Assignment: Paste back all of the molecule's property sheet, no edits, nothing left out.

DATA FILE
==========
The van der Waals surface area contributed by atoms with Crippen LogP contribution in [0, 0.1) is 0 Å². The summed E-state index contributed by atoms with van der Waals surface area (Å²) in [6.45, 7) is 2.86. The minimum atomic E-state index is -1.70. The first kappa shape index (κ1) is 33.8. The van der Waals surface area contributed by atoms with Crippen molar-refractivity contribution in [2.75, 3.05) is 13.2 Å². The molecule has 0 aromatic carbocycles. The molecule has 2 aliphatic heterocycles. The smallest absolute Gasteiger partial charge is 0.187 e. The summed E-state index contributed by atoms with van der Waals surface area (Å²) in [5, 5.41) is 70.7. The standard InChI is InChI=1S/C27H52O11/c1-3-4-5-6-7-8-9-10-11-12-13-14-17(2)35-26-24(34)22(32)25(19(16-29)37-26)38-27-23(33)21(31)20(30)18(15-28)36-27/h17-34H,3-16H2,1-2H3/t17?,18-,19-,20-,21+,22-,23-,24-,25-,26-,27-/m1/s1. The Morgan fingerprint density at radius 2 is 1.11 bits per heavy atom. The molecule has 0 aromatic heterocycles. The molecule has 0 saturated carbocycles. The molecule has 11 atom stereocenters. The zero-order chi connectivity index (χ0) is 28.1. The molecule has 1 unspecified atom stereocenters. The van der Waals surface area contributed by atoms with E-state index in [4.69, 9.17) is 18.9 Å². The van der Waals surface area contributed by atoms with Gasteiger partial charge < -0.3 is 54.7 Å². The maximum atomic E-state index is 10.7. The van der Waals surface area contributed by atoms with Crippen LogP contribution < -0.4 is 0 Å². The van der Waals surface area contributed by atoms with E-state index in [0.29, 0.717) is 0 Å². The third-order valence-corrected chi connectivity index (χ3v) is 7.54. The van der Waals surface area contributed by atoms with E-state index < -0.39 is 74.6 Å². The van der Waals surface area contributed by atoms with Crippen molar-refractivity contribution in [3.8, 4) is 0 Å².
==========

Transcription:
The van der Waals surface area contributed by atoms with Crippen LogP contribution in [0, 0.1) is 0 Å². The summed E-state index contributed by atoms with van der Waals surface area (Å²) in [6.45, 7) is 2.86. The minimum atomic E-state index is -1.70. The first kappa shape index (κ1) is 33.8. The van der Waals surface area contributed by atoms with Crippen molar-refractivity contribution in [2.75, 3.05) is 13.2 Å². The molecule has 0 aromatic carbocycles. The molecule has 2 aliphatic heterocycles. The smallest absolute Gasteiger partial charge is 0.187 e. The summed E-state index contributed by atoms with van der Waals surface area (Å²) in [5, 5.41) is 70.7. The standard InChI is InChI=1S/C27H52O11/c1-3-4-5-6-7-8-9-10-11-12-13-14-17(2)35-26-24(34)22(32)25(19(16-29)37-26)38-27-23(33)21(31)20(30)18(15-28)36-27/h17-34H,3-16H2,1-2H3/t17?,18-,19-,20-,21+,22-,23-,24-,25-,26-,27-/m1/s1. The Morgan fingerprint density at radius 2 is 1.11 bits per heavy atom. The molecule has 0 aromatic heterocycles. The molecule has 0 saturated carbocycles. The molecule has 11 atom stereocenters. The zero-order chi connectivity index (χ0) is 28.1. The molecule has 1 unspecified atom stereocenters. The van der Waals surface area contributed by atoms with E-state index in [4.69, 9.17) is 18.9 Å². The van der Waals surface area contributed by atoms with Gasteiger partial charge < -0.3 is 54.7 Å². The maximum atomic E-state index is 10.7. The van der Waals surface area contributed by atoms with Crippen LogP contribution < -0.4 is 0 Å². The van der Waals surface area contributed by atoms with E-state index in [0.29, 0.717) is 0 Å². The third-order valence-corrected chi connectivity index (χ3v) is 7.54. The van der Waals surface area contributed by atoms with E-state index < -0.39 is 74.6 Å². The van der Waals surface area contributed by atoms with Crippen molar-refractivity contribution in [3.8, 4) is 0 Å².